The right to court review of a Commission order exists by virtue of Sec. 5(c) of the Federal Trade Commission Act, 15 U.S.C.A. § 45(c), which also provides that "The findings of the Commission as to the facts, if supported by evidence, shall be conclusive." This provision has been treated as requiring substantial evidence as the basis for findings in order to render them conclusive. See Kidder Oil Co. v. Federal Trade Commission, 7 Cir., 117 F.2d 892, 895. The same view was taken with respect to the requirement, "if supported by testimony", as the particular provision originally read in the Federal Trade Commission Act, 38 Stat. 719, 720, c. 311, sec. 5, before amendment. See Federal Trade Commission v. Curtis Publishing Company, 260 U.S. 568, 580, 43 S. Ct. 210, 67 L. Ed. 408. In Consolidated Edison Co. v. National Labor Relations Board, 305 U.S. 197, 229, 59 S. Ct. 206, 83 L. Ed. 126, where a similar provision of the National Labor Relations Act, 29 U.S.C.A. § 151 et seq., with respect to the findings of the Labor Board was under consideration, the Supreme Court said that the requirement of evidence as support for findings means substantial evidence. Compare also National Labor Relations Board v. columbian Enameling & Stamping Co., 306 U.S. 292, 299, 59 S. Ct. 501, 83 L. Ed. 660, where the necessity for substantial evidence was spoken of as being applicable in general to findings by administrative bodies. We entertain no doubt that the provision of the Federal Trade Commission Act as to the conclusiveness of the Commission's findings requires that the findings be supported by substantial evidence.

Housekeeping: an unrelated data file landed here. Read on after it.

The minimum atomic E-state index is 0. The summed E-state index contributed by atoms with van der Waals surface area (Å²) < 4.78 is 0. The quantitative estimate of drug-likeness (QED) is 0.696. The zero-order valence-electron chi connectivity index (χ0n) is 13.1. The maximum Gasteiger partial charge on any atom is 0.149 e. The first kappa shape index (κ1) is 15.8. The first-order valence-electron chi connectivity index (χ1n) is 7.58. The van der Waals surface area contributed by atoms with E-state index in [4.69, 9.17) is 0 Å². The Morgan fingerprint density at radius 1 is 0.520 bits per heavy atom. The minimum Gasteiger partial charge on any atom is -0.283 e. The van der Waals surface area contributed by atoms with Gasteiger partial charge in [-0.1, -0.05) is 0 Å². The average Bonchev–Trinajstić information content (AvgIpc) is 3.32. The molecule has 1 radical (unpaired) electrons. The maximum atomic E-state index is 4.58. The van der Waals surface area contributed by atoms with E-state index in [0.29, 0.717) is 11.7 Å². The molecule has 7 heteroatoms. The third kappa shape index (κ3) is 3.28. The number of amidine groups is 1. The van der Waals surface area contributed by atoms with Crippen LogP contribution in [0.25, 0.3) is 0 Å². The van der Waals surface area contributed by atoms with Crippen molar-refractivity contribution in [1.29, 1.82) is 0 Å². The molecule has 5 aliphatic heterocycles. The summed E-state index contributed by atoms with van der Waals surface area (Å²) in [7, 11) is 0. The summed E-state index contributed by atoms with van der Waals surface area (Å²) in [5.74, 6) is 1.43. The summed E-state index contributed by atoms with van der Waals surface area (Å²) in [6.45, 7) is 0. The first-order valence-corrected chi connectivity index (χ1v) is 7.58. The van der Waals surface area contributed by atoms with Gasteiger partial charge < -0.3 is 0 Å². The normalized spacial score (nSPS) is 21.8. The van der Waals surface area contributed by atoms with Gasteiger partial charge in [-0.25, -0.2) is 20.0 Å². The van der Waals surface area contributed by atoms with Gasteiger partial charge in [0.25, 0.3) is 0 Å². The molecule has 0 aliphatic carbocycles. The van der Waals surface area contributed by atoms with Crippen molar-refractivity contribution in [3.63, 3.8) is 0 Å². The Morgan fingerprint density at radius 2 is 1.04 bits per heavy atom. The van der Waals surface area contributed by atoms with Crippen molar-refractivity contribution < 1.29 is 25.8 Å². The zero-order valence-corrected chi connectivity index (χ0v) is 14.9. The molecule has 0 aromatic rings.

In the Columbian Enameling & Stamping Co. case, supra, at pages 299, 300, of 306 U.S., at page 505 of 59 S. Ct., 83 L. Ed. 660, it was said that " * * * evidence which is substantial * * * [affords] a substantial basis of fact from whcih the fact in issue can be reasoanbly inferred. [Citing cases.] Substantial evidence is more than a scintilla, and must do more than create a suspicion of the existence of the fact to be established. 'It means such relevant evidence as a reasonable mind might accept as adequate to support a conclusion,' Consolidated Edison Co. v. National Labor Relations Board, supra [305 U.S. page 229, 59 S. Ct. 206, 83 L. Ed. 126], and it must be enough to justify, if the trial were to a jury, a refusal to direct a verdict when the conclusion sought to be drawn from it is one of fact for the jury" (citing cases). We have then to consider whether the Commission's findings in the instant case, so far as they relate to the Lippincott Company, are supported by substantial evidence as thus defined.
Although the order has become final as to all respondents named in the complaint, save for the present petitioner, and a large portion of the evidence taken by the Commission relates to others than the Lippincott company, it is necessary to our present inquiry that we also review the evidence relating to the other respondents, as it is upon that background and certain additional facts pertaining to the Lippincott Company that the Commission bases its conclusion of fact that the Lippincott Company acted in concert with some or all of the other respondents to the end that Wilcox & Follett were refused the right to purchase medical books published by Lippincott and the other impleaded publishers.